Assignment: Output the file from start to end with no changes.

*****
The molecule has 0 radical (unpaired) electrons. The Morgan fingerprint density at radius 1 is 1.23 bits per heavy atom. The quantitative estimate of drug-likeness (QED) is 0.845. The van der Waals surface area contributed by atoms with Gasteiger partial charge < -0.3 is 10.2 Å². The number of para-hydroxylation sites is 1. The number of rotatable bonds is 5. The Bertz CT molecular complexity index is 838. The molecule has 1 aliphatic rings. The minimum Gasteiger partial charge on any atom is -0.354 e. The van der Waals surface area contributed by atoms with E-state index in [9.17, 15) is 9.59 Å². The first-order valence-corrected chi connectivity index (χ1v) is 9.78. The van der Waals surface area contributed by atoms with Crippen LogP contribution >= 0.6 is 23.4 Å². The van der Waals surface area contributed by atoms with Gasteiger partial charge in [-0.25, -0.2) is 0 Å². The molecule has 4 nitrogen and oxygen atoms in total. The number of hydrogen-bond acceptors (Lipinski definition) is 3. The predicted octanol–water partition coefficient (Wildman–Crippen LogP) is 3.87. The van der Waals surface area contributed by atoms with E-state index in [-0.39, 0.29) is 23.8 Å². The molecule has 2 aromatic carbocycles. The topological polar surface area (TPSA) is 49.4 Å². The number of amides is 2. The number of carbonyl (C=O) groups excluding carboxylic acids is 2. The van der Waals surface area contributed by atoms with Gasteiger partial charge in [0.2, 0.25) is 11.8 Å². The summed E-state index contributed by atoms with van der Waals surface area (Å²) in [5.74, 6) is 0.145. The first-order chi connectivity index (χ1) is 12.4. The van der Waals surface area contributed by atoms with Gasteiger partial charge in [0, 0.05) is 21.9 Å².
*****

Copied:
The molecule has 0 radical (unpaired) electrons. The Morgan fingerprint density at radius 1 is 1.23 bits per heavy atom. The quantitative estimate of drug-likeness (QED) is 0.845. The van der Waals surface area contributed by atoms with Gasteiger partial charge < -0.3 is 10.2 Å². The number of para-hydroxylation sites is 1. The number of rotatable bonds is 5. The Bertz CT molecular complexity index is 838. The molecule has 1 aliphatic rings. The minimum Gasteiger partial charge on any atom is -0.354 e. The van der Waals surface area contributed by atoms with E-state index in [9.17, 15) is 9.59 Å². The first-order valence-corrected chi connectivity index (χ1v) is 9.78. The van der Waals surface area contributed by atoms with Crippen LogP contribution >= 0.6 is 23.4 Å². The van der Waals surface area contributed by atoms with Gasteiger partial charge in [-0.25, -0.2) is 0 Å². The molecule has 4 nitrogen and oxygen atoms in total. The number of hydrogen-bond acceptors (Lipinski definition) is 3. The predicted octanol–water partition coefficient (Wildman–Crippen LogP) is 3.87. The van der Waals surface area contributed by atoms with E-state index in [-0.39, 0.29) is 23.8 Å². The molecule has 2 aromatic carbocycles. The topological polar surface area (TPSA) is 49.4 Å². The number of amides is 2. The number of carbonyl (C=O) groups excluding carboxylic acids is 2. The van der Waals surface area contributed by atoms with Gasteiger partial charge in [0.2, 0.25) is 11.8 Å². The summed E-state index contributed by atoms with van der Waals surface area (Å²) in [5.74, 6) is 0.145. The first-order chi connectivity index (χ1) is 12.4. The van der Waals surface area contributed by atoms with Gasteiger partial charge in [0, 0.05) is 21.9 Å².